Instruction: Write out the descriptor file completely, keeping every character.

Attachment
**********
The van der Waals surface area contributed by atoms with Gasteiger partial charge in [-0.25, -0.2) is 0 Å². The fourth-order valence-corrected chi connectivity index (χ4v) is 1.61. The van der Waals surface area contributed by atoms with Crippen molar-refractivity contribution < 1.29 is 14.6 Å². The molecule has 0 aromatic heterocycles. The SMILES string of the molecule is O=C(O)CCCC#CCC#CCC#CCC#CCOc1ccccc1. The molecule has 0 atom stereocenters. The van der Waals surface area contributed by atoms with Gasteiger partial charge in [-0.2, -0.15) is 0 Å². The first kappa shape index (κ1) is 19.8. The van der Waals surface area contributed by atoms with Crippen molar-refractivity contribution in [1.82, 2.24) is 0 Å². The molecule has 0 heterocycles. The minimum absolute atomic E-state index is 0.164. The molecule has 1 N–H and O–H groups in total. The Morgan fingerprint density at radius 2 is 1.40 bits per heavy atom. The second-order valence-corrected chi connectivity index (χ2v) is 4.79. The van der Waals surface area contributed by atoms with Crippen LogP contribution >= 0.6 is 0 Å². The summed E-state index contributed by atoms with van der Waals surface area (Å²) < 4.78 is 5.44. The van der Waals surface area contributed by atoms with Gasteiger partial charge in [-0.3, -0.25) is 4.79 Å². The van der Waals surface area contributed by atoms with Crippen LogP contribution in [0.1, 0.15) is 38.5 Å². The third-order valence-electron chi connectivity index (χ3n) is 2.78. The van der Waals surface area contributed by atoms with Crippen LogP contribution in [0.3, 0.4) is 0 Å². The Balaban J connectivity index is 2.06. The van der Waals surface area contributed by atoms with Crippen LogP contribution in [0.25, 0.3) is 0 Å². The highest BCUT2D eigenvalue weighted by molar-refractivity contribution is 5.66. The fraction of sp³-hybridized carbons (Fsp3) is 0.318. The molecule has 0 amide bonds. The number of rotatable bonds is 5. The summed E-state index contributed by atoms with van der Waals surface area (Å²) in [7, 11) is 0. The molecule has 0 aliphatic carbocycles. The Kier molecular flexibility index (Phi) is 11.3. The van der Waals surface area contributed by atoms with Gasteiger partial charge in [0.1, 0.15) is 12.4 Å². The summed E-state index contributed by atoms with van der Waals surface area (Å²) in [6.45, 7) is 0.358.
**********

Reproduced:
The van der Waals surface area contributed by atoms with Gasteiger partial charge in [-0.25, -0.2) is 0 Å². The fourth-order valence-corrected chi connectivity index (χ4v) is 1.61. The van der Waals surface area contributed by atoms with Crippen molar-refractivity contribution < 1.29 is 14.6 Å². The molecule has 0 aromatic heterocycles. The SMILES string of the molecule is O=C(O)CCCC#CCC#CCC#CCC#CCOc1ccccc1. The molecule has 0 atom stereocenters. The van der Waals surface area contributed by atoms with Gasteiger partial charge in [-0.2, -0.15) is 0 Å². The first kappa shape index (κ1) is 19.8. The van der Waals surface area contributed by atoms with Crippen molar-refractivity contribution in [1.82, 2.24) is 0 Å². The molecule has 0 heterocycles. The minimum absolute atomic E-state index is 0.164. The molecule has 1 N–H and O–H groups in total. The Morgan fingerprint density at radius 2 is 1.40 bits per heavy atom. The second-order valence-corrected chi connectivity index (χ2v) is 4.79. The van der Waals surface area contributed by atoms with Crippen LogP contribution >= 0.6 is 0 Å². The summed E-state index contributed by atoms with van der Waals surface area (Å²) < 4.78 is 5.44. The van der Waals surface area contributed by atoms with Gasteiger partial charge in [-0.3, -0.25) is 4.79 Å². The van der Waals surface area contributed by atoms with Crippen LogP contribution in [0.1, 0.15) is 38.5 Å². The third-order valence-electron chi connectivity index (χ3n) is 2.78. The van der Waals surface area contributed by atoms with Crippen LogP contribution in [0.3, 0.4) is 0 Å². The Balaban J connectivity index is 2.06. The van der Waals surface area contributed by atoms with Crippen LogP contribution in [0.25, 0.3) is 0 Å². The highest BCUT2D eigenvalue weighted by molar-refractivity contribution is 5.66. The fraction of sp³-hybridized carbons (Fsp3) is 0.318. The molecule has 0 amide bonds. The number of rotatable bonds is 5. The summed E-state index contributed by atoms with van der Waals surface area (Å²) in [7, 11) is 0. The molecule has 0 aliphatic carbocycles. The Kier molecular flexibility index (Phi) is 11.3. The van der Waals surface area contributed by atoms with Gasteiger partial charge in [0.1, 0.15) is 12.4 Å². The summed E-state index contributed by atoms with van der Waals surface area (Å²) in [6.45, 7) is 0.358.